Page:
Proceeding from what he charmingly refers to as the “Holy, Fucking, Shit, Nigger Principle”, Bergen explores every conceivable scientific standard by which we make meaning out of these kinds of words. Why do so many curse words have four letters? Is there something common in the way these words sound that makes them profane? How do textual profanities translate into gestural profanities? Why isn’t flipping the bird a big deal in Japan? Are Freudian slips a discredited thing? Where in the brain do we store our curse words? How do these words elicit feelings beyond our standard emotional range? Why does “you know jack shit” mean the same thing as “you don’t know jack shit”? What is the subject of “fuck you”, or is that not even a complete sentence? How come Dick has fallen out of fashion as a first name since 1968? Why did farmers give up cock for rooster? How do kids learn the social rules and syntactical structure of cursing? What is the difference between a curse and an epithet? What is the difference between hate speech and freedom of speech? What about censorship, from MPAA movie ratings to the approved book list at the high school where I teach? To what extent should we honor someone’s feeling about the offensiveness of these words, or try to predict their offense through the increasing availability of objective neuroscientific data?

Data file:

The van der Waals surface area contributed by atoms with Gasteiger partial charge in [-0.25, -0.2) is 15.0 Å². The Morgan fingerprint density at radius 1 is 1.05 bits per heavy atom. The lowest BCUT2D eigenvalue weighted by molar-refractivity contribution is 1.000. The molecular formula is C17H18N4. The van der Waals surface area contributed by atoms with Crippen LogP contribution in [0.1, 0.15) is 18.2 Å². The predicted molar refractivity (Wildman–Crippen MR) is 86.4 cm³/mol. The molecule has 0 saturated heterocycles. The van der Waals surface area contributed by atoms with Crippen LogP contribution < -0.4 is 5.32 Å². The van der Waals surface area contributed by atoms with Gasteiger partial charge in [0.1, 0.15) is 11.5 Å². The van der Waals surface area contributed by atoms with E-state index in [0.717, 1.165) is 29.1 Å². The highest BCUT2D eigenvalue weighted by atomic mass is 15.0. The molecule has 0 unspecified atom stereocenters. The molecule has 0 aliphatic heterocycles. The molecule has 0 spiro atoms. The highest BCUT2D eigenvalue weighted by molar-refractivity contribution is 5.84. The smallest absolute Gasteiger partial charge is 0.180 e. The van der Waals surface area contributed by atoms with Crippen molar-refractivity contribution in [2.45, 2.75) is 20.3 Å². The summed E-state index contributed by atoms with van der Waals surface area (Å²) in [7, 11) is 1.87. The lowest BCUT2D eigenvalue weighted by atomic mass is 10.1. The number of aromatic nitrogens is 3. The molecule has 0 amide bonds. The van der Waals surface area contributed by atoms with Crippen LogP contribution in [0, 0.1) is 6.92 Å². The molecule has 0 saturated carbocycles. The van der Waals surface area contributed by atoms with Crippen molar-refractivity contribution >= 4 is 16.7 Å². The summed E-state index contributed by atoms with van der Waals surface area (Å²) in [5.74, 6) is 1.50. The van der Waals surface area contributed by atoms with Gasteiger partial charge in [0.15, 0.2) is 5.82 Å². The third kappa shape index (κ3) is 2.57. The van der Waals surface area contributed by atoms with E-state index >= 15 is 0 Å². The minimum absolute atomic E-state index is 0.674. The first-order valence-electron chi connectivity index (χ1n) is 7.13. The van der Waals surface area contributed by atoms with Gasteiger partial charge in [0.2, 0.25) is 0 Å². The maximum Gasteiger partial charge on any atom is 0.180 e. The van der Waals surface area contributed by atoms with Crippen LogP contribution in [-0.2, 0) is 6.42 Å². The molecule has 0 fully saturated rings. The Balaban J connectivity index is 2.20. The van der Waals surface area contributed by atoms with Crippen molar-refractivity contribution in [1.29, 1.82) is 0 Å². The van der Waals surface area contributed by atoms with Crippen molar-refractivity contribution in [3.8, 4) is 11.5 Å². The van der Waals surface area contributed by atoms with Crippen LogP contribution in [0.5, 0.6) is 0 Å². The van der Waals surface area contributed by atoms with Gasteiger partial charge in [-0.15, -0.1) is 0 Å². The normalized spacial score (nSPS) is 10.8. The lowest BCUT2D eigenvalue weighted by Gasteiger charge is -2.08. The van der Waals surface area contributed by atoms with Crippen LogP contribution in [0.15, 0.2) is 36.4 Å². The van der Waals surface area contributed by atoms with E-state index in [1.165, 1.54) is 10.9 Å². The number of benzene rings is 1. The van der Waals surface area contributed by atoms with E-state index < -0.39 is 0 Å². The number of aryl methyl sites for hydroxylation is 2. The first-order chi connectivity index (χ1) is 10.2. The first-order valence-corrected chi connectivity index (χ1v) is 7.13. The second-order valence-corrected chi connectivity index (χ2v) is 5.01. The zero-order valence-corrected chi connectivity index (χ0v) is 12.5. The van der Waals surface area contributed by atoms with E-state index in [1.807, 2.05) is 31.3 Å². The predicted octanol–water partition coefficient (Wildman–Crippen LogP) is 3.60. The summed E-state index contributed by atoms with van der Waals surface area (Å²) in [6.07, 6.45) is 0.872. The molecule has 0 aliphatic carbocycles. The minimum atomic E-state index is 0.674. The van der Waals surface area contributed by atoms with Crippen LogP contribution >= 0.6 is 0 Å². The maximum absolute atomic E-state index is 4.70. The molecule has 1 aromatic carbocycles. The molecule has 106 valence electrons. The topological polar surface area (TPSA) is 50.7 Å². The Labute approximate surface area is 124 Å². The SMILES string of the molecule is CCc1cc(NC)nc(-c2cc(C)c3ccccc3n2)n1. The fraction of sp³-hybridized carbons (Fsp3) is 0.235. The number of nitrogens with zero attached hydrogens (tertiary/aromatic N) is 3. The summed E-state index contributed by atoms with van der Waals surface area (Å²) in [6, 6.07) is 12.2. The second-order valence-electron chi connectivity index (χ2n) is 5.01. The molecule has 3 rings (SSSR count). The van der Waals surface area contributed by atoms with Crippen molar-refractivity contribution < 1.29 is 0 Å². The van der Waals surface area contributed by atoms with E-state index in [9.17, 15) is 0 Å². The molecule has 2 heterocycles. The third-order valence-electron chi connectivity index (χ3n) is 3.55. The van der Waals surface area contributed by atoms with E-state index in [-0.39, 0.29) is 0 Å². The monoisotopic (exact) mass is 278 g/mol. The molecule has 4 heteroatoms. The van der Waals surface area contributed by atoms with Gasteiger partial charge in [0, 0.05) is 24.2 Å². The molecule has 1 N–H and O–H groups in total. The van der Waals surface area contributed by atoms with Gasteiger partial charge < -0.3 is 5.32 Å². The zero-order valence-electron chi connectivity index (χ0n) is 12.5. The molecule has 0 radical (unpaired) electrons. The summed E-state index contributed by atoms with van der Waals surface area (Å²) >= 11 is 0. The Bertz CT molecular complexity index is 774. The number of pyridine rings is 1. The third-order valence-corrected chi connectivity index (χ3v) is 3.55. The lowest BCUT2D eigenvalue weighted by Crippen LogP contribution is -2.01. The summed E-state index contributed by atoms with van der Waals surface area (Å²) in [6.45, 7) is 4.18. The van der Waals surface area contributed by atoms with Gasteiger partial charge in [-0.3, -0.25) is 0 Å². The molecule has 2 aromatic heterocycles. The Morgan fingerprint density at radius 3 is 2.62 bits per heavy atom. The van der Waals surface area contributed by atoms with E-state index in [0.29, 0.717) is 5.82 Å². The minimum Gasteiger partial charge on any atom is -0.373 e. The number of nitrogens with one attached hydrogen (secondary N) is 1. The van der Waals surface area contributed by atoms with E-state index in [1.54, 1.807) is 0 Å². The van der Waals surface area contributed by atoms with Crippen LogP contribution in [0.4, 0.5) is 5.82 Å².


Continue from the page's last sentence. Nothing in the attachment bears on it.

Was George Carlin right about everything? Bergen provides a stunning amount of quantitative data, gathered by others as well as from his own experiments. He provides clear examples of every concept in plain language without washing out necessarily scientific vocabulary. There is so much more vocabulary to consider than just the F-word and the N-word — a prospect that will delight some and probably terrify many as Bergen gives equal time to all four categories of the HFSN Principle. He fearlessly pokes holes in his own conclusions— anticipating objections, controlling variables as best as he can—and suggests ways to continue on with further study in this area. Each chapter proceeds logically into deepening the territory of how we understand vulgarity, and yet each chapter can stand independently in its presentation of one field or facet of this study.

What the F is rigorous enough to guide future scientific inquiry, and casual enough to be read by any ordinary bastard with a passing interest. At the very least, this book reassured me of the profundity of my own human capacity for expression when I rolled out of bed last month to find out who got elected President of the United States and could only utter that one favorite curse word…

What the F